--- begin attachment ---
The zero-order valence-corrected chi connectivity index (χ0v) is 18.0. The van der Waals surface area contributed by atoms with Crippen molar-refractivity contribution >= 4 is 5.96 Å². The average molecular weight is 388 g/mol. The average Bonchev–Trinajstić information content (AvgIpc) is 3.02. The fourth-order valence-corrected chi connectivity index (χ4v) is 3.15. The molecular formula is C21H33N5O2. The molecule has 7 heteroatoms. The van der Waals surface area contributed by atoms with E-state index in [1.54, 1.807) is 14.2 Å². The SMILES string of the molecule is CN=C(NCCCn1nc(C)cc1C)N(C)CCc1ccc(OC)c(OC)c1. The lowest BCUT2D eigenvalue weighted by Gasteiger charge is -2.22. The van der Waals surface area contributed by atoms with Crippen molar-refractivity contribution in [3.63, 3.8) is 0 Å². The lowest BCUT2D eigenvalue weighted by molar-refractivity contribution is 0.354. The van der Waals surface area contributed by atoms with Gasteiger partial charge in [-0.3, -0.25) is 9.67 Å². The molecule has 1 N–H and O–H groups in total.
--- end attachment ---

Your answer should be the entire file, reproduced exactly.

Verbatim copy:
The zero-order valence-corrected chi connectivity index (χ0v) is 18.0. The van der Waals surface area contributed by atoms with Crippen molar-refractivity contribution >= 4 is 5.96 Å². The average molecular weight is 388 g/mol. The average Bonchev–Trinajstić information content (AvgIpc) is 3.02. The fourth-order valence-corrected chi connectivity index (χ4v) is 3.15. The molecular formula is C21H33N5O2. The molecule has 7 heteroatoms. The van der Waals surface area contributed by atoms with E-state index in [1.54, 1.807) is 14.2 Å². The SMILES string of the molecule is CN=C(NCCCn1nc(C)cc1C)N(C)CCc1ccc(OC)c(OC)c1. The lowest BCUT2D eigenvalue weighted by Gasteiger charge is -2.22. The van der Waals surface area contributed by atoms with Crippen molar-refractivity contribution in [3.63, 3.8) is 0 Å². The lowest BCUT2D eigenvalue weighted by molar-refractivity contribution is 0.354. The van der Waals surface area contributed by atoms with Gasteiger partial charge in [-0.3, -0.25) is 9.67 Å². The molecule has 1 N–H and O–H groups in total.